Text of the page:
Spoiled rich kid Oliver Queen returns to Starling City after five years trapped on an island. Setting out to avenge his father and fight against corruption, he adopts the guise of an arrow-firing vigilante.
Arrow appears to be a slightly darker version of Smallville, which also featured DC’s Oliver Queen—the Green Arrow—as a major character in its later seasons. Here, the role is taken by David Beckham look-a-like Stephen Amell, whose performance is so-so at best, lacking the sparkly humour of Smallville’s Justin Hartley.
In fact, the whole show is lacking in humour in an attempt to channel the darker, straighter version of the screen superhero seen in The Dark Knight trilogy, rather than the snarky humour of Iron Man. It’s a shame the pilot has been lumbered with a dreadful voice over from the title character, a dire misused gimmick that should be dropped going forward. Director David Nutter keeps the visuals interesting, even when the script and acting aren’t particularly…
We’re quickly introduced to a range of characters and motivations in a pretty efficient manner, but a lot of the failings in the show come from the comic book source material. The scion of a rich family adopting a vigilante disguise to fight crime or corruption in high places is a well-worn trope, and all Arrow is doing is reshuffling a very familiar pack of cards.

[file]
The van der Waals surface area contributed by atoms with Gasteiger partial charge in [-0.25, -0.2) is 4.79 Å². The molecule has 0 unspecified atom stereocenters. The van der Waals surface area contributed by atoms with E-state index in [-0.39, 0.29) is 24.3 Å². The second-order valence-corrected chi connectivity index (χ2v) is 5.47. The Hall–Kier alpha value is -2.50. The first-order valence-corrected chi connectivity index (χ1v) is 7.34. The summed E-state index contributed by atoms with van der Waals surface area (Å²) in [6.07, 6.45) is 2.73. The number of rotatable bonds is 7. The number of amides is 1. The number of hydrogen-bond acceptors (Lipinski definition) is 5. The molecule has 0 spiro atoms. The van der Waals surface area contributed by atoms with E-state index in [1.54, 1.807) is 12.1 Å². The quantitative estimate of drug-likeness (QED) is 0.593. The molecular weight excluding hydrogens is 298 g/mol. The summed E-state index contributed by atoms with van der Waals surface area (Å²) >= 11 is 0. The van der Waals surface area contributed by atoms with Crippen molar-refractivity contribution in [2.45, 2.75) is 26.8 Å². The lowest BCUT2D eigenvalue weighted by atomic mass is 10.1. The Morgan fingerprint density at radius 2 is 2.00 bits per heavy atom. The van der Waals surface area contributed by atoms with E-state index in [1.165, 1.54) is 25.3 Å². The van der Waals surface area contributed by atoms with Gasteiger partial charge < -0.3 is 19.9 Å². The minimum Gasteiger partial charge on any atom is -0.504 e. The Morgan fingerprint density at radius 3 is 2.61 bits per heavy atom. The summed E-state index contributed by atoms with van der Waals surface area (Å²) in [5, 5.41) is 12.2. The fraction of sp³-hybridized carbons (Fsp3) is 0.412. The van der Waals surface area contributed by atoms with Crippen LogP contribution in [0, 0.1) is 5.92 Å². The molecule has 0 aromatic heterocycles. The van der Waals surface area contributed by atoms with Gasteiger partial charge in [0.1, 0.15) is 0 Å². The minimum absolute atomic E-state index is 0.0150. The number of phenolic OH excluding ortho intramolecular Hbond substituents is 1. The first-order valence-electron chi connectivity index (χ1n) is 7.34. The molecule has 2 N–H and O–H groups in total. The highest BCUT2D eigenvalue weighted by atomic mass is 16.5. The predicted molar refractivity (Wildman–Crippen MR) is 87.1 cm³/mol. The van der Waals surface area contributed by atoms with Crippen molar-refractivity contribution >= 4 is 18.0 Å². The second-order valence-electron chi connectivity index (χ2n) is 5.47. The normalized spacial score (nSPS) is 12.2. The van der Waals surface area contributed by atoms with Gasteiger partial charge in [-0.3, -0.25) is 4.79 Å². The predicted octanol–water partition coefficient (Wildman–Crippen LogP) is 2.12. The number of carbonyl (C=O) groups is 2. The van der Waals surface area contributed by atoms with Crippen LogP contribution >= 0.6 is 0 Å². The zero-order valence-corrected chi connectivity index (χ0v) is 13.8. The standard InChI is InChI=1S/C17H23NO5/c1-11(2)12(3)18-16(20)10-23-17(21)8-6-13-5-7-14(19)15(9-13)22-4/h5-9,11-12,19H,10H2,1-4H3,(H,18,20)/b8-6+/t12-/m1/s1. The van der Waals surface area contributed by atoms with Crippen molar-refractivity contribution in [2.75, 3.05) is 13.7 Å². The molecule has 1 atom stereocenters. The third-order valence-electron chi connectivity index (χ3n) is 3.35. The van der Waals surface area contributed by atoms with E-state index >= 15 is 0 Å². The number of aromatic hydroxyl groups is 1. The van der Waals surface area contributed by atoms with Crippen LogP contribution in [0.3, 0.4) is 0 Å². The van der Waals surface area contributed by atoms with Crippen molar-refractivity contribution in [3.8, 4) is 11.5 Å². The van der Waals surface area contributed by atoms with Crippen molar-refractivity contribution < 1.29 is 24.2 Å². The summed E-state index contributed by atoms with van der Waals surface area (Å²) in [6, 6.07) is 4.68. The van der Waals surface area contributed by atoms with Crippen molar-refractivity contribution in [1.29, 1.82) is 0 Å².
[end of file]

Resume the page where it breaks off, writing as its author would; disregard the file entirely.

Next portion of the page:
Tweaks to the comic book mythology include the addition of a younger sister, a blatant shout out to the demographic of The CW. There’s also Queen’s ex—crusading lawyer Dinah Laurel Lance—who, going by her full name, is set to transform into Black Canary at some future point. Similarly, his best friend Tommy Merlyn is destined to become the rival archer Merlyn of the comics. Presumably, the flashbacks to Queen’s island life will continue, and should provide fertile ground for character-based story material: who taught him to speak Russian, for example?
There’s enough here, though, between the father’s motivations, the kingpins who run Starling City and the machinations going on within the Queen family—especially the involvement of his mother, Moira—to keep the interest level high. If this opener offered little that was spectacular (other than the sinking of Queen’s yacht), there is the promise that later episodes will up the ante somewhat. Otherwise, we’re looking at Queen/Arrow taking down the bad guy of the week, and that’ll get very tired, very quickly.
Verdict: An efficient, if basic start. Arrow Begins, indeed.
Episode 1 ‘Pilot’: 7/10
Brian J. Robb